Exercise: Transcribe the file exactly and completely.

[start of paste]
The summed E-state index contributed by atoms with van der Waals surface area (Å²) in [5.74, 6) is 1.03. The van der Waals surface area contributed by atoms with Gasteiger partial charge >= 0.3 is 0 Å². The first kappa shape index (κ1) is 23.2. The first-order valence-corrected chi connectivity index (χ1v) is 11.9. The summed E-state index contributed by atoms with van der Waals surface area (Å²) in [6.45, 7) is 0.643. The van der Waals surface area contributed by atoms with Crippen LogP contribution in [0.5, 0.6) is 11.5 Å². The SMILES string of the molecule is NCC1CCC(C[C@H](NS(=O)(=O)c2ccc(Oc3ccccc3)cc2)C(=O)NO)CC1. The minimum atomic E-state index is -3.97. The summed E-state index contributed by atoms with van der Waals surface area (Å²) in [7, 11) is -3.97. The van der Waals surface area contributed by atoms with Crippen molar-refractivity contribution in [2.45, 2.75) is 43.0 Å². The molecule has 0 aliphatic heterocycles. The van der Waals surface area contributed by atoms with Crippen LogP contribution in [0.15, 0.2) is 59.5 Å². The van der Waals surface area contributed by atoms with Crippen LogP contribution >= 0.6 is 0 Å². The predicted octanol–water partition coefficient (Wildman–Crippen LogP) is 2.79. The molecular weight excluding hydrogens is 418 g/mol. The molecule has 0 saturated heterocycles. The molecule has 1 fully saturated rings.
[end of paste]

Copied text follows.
The summed E-state index contributed by atoms with van der Waals surface area (Å²) in [5.74, 6) is 1.03. The van der Waals surface area contributed by atoms with Gasteiger partial charge >= 0.3 is 0 Å². The first kappa shape index (κ1) is 23.2. The first-order valence-corrected chi connectivity index (χ1v) is 11.9. The summed E-state index contributed by atoms with van der Waals surface area (Å²) in [6.45, 7) is 0.643. The van der Waals surface area contributed by atoms with Crippen LogP contribution in [0.5, 0.6) is 11.5 Å². The SMILES string of the molecule is NCC1CCC(C[C@H](NS(=O)(=O)c2ccc(Oc3ccccc3)cc2)C(=O)NO)CC1. The minimum atomic E-state index is -3.97. The summed E-state index contributed by atoms with van der Waals surface area (Å²) in [7, 11) is -3.97. The van der Waals surface area contributed by atoms with Crippen molar-refractivity contribution in [2.45, 2.75) is 43.0 Å². The molecule has 0 aliphatic heterocycles. The van der Waals surface area contributed by atoms with Crippen LogP contribution in [0.15, 0.2) is 59.5 Å². The van der Waals surface area contributed by atoms with Crippen LogP contribution >= 0.6 is 0 Å². The predicted octanol–water partition coefficient (Wildman–Crippen LogP) is 2.79. The molecular weight excluding hydrogens is 418 g/mol. The molecule has 0 saturated heterocycles. The molecule has 1 fully saturated rings.